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David Corn
Washington Bureau Chief, MotherJones.com

Last week, I reported that in the midst of revelations about the National Security Agency’s extensive top-secret surveillance operations to collect domestic phone records and internet communications, the Justice Department was fighting to keep secret a court opinion that determined that the government on at least one occasion had violated the spirit of federal surveillance laws and engaged in unconstitutional spying.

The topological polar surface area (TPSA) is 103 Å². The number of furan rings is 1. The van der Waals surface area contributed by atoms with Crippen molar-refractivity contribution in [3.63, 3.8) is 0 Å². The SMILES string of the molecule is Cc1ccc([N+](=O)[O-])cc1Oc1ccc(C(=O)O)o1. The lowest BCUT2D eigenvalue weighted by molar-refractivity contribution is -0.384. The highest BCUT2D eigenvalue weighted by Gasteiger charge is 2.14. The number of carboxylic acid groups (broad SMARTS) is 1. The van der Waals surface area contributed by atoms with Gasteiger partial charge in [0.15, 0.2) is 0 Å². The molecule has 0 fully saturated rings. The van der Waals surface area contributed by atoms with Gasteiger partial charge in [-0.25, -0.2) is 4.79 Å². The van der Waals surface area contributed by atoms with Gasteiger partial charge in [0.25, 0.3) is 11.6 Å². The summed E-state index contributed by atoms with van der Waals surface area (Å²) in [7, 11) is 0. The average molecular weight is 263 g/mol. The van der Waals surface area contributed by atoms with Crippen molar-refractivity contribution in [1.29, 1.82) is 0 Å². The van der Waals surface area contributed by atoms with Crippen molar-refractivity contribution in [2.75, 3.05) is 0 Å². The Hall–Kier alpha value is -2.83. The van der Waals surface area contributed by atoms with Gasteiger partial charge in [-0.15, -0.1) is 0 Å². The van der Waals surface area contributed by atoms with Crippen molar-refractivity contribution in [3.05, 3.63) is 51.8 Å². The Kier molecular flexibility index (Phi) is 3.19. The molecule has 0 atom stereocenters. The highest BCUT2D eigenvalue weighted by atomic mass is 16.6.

Last year, after Sen. Ron Wyden (D-Ore.) released a declassified statement noting that the Foreign Intelligence Surveillance Act (FISA) court had found that the US government had engaged in surveillance that had circumvented the law, the Electronic Frontier Foundation, a public interest outfit that focuses on digital rights, submitted a Freedom of Information Act request to the Justice Department for any FISA court opinion or order that had reached such a conclusion. FISA court proceedings and opinions are top secret, and the Justice Department said, in essence, get lost. EFF sued, and in the course of the proceedings, the Justice Department revealed that the FISA court in 2011 had indeed produced an 86-page opinion concluding a government surveillance program was not constitutionally kosher. But the department provided no details regarding the program the opinion covered, and it contended the opinion could not be released because it was classified and the department itself did not have the authority to release a FISA court opinion, under that court’s rules.

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